Tag Archives: strategy

Attorney General offers ‘national strategy’ to combat human trafficking

As part of National Slavery and Human Trafficking Prevention Month, Attorney General Loretta E. Lynch announced the Justice Department’s National Strategy to Combat Human Trafficking , as required by the 2015 Justice for Victims of Trafficking Act.

In addition to this new national strategy, every year, the attorney general also submits the Attorney General’s Annual Report to Congress and Assessment of U.S. Government Activities to Combat Trafficking in Persons, which details the programs and activities carried out by all federal agencies and sets forth recommended goals for the upcoming year.

The most recent report, for FY 2015, is available here.

The department also has launched www.justice.gov/humantrafficking as a central destination to learn more about the department’s efforts to combat the scourge of human trafficking.

“Human trafficking is one of the most devastating crimes that we confront,” said Lynch.  “The National Strategy to Combat Human Trafficking summarizes the work that our many components and our U.S. Attorney’s Offices are doing to better help survivors and target traffickers. These efforts encourage increased collaboration within the department as well as between the department and our partners in order to build on our successes as we prepare to take on the work that remains.”

The National Strategy sets forth plans to enhance coordination within the department and to develop specific strategies within each federal district to stop human trafficking.

The National Strategy includes the following:

  • An assessment of the threat presented by human trafficking based on FBI case information.
  • An account of the work of the department’s components that are most extensively involved in anti-trafficking efforts, including the Civil Rights Division’s Human Trafficking Prosecution Unit; the Criminal Division’s Child Exploitation and Obscenity Section; the U.S. Attorneys’ Offices; the FBI; and various grant-making components within the Office of Justice Programs.
  • A description of the district-specific strategies developed by each U.S. Attorney’s Office.
  • A discussion of human trafficking and anti-trafficking efforts in Indian Country.
  • Information about annual spending dedicated to preventing and combating human trafficking.
  • A description of plans to encourage cooperation, coordination and mutual support between the private and non-profit sector and the department to combat human trafficking.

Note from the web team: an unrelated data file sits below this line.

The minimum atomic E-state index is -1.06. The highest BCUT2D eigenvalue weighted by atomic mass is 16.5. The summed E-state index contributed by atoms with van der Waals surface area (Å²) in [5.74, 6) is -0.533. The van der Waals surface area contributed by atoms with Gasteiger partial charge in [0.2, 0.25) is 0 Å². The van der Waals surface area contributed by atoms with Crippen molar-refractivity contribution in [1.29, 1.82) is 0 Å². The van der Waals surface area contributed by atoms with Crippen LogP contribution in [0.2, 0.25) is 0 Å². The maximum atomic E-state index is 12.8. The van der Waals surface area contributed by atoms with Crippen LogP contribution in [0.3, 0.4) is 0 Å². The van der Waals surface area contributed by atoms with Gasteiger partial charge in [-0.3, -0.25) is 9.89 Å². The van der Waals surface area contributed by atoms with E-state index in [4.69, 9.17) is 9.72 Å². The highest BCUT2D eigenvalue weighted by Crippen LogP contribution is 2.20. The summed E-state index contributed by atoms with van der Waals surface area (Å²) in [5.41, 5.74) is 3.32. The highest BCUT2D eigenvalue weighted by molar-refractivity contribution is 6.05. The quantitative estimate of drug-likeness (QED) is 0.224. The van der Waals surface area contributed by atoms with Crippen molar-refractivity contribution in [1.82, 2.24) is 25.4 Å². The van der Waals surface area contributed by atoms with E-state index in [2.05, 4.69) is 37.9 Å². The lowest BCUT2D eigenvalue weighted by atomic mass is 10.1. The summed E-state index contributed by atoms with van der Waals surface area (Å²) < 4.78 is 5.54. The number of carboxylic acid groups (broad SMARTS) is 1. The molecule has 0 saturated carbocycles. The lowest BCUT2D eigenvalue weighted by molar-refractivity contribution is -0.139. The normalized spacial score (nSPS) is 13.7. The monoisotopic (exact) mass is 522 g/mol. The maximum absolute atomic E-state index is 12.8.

On the web

To learn more about the report and the department’s efforts to combat human trafficking visit www.justice.gov/humantrafficking.

Pomp but not much action expected at UN climate summit

More than 120 world leaders convene on Sept. 23 for a U.N. summit aimed at galvanizing political will for a new global climate treaty by the end of 2015.

Environmentalists took to the streets on Sept. 21 in what was billed as the largest march ever on global warming. Celebrities, CEOs and climatologists will appear at a string of events as part of New York’s annual climate week. “Titanic” star Leonardo DiCaprio will talk about what causes rising seas.

The hope is to recapture the momentum lost after the disappointing 2009 climate summit in Copenhagen, when world leaders left without a binding treaty.

The one-day U.N. summit, while not part of the formal negotiation process, is the pinnacle of the 7-year-old tenure of Secretary-General Ban Ki-moon, who has made fighting climate change his rallying cry and traveled the globe to personally invite world leaders to the gathering. Saying he was “humbled by the overwhelming response,” Ban urged leaders to come with bold ideas.

Yet whatever happens at the U.N. summit is unlikely to bring the Earth closer to a goal set in Copenhagen: Preventing Earth’s temperature from rising more than 2 degrees Fahrenheit (1.2 degrees Celsius) from where it is now.

“Our expectation is this is a political event,” said Zou Ji, deputy director of China’s National Center for Climate Change Strategy.

Rather than firm commitments from closed-door negotiations, the summit is expected to jumpstart a series of much publicized initiatives and partnerships. Six oil companies will join with governments and environmental advocacy groups to slash methane leaks from the production of natural gas. There will be a massive commitment to combat deforestation. There will be initiatives announced to clean up agriculture and make freight shipments greener.

“Ultimately, we are going to need much more ambitious, concerted government action and government policies,” said Nat Keohane, who worked as a special assistant to President Barack Obama on energy and climate issues before rejoining the Environmental Defense Fund in 2012. “This summit is not going to be one fell swoop where we are going to announce all those policies.”

The U.S. heads into the summit in the strongest position it has been in years. It has cut emissions by 10 percent from 2005 to 2012, more than any other country. Officials say about half of that reduction is due to the economic recession, but it puts the U.S. well on its way toward meeting its goal to cut emissions by 17 percent by 2020 from 2005 levels.